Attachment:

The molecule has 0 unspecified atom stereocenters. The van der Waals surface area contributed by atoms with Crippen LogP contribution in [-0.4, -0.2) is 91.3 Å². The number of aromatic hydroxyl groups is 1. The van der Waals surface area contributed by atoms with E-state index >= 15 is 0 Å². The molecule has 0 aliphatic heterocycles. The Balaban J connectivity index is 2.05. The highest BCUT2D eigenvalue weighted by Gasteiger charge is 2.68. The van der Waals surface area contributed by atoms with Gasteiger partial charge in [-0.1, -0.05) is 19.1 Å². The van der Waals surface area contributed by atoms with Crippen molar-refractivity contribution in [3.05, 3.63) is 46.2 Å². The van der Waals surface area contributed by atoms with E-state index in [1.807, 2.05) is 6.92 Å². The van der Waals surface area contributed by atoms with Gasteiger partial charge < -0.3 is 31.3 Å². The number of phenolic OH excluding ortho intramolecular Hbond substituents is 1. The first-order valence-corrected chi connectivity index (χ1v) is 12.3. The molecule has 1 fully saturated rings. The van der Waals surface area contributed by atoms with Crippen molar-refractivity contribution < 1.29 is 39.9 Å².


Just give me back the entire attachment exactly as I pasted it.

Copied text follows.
The molecule has 0 unspecified atom stereocenters. The van der Waals surface area contributed by atoms with Crippen LogP contribution in [-0.4, -0.2) is 91.3 Å². The number of aromatic hydroxyl groups is 1. The van der Waals surface area contributed by atoms with E-state index >= 15 is 0 Å². The molecule has 0 aliphatic heterocycles. The Balaban J connectivity index is 2.05. The highest BCUT2D eigenvalue weighted by Gasteiger charge is 2.68. The van der Waals surface area contributed by atoms with Gasteiger partial charge in [-0.1, -0.05) is 19.1 Å². The van der Waals surface area contributed by atoms with Crippen molar-refractivity contribution in [3.05, 3.63) is 46.2 Å². The van der Waals surface area contributed by atoms with E-state index in [1.807, 2.05) is 6.92 Å². The van der Waals surface area contributed by atoms with Gasteiger partial charge < -0.3 is 31.3 Å². The number of phenolic OH excluding ortho intramolecular Hbond substituents is 1. The first-order valence-corrected chi connectivity index (χ1v) is 12.3. The molecule has 1 fully saturated rings. The van der Waals surface area contributed by atoms with Crippen molar-refractivity contribution < 1.29 is 39.9 Å².